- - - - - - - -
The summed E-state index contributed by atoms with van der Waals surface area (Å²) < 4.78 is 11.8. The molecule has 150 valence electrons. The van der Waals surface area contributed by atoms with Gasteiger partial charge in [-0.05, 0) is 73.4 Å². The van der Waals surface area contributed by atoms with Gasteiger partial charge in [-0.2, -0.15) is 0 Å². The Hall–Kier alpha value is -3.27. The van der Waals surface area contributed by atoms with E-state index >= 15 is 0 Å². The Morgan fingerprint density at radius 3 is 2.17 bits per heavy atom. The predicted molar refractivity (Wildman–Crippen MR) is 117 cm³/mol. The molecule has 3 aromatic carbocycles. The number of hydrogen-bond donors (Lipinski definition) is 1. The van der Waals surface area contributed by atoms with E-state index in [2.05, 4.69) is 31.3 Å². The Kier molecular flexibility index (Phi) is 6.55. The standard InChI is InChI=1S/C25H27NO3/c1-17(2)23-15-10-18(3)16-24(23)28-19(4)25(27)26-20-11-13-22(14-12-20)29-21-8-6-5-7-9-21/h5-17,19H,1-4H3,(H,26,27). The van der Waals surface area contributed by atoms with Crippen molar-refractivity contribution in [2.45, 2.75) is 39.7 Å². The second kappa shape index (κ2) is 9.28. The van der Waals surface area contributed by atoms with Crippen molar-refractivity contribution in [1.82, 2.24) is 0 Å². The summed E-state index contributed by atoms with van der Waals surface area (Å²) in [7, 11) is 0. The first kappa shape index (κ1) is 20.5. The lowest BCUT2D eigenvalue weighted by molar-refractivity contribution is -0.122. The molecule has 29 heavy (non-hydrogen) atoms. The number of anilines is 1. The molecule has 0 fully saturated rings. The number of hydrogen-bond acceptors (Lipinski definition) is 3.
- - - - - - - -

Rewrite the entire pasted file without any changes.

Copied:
The summed E-state index contributed by atoms with van der Waals surface area (Å²) < 4.78 is 11.8. The molecule has 150 valence electrons. The van der Waals surface area contributed by atoms with Gasteiger partial charge in [-0.05, 0) is 73.4 Å². The van der Waals surface area contributed by atoms with Gasteiger partial charge in [-0.2, -0.15) is 0 Å². The Hall–Kier alpha value is -3.27. The van der Waals surface area contributed by atoms with E-state index >= 15 is 0 Å². The Morgan fingerprint density at radius 3 is 2.17 bits per heavy atom. The predicted molar refractivity (Wildman–Crippen MR) is 117 cm³/mol. The molecule has 3 aromatic carbocycles. The number of hydrogen-bond donors (Lipinski definition) is 1. The van der Waals surface area contributed by atoms with E-state index in [2.05, 4.69) is 31.3 Å². The Kier molecular flexibility index (Phi) is 6.55. The standard InChI is InChI=1S/C25H27NO3/c1-17(2)23-15-10-18(3)16-24(23)28-19(4)25(27)26-20-11-13-22(14-12-20)29-21-8-6-5-7-9-21/h5-17,19H,1-4H3,(H,26,27). The van der Waals surface area contributed by atoms with Crippen molar-refractivity contribution in [2.45, 2.75) is 39.7 Å². The second kappa shape index (κ2) is 9.28. The van der Waals surface area contributed by atoms with Crippen molar-refractivity contribution in [1.82, 2.24) is 0 Å². The summed E-state index contributed by atoms with van der Waals surface area (Å²) in [7, 11) is 0. The first kappa shape index (κ1) is 20.5. The lowest BCUT2D eigenvalue weighted by molar-refractivity contribution is -0.122. The molecule has 29 heavy (non-hydrogen) atoms. The number of anilines is 1. The molecule has 0 fully saturated rings. The number of hydrogen-bond acceptors (Lipinski definition) is 3.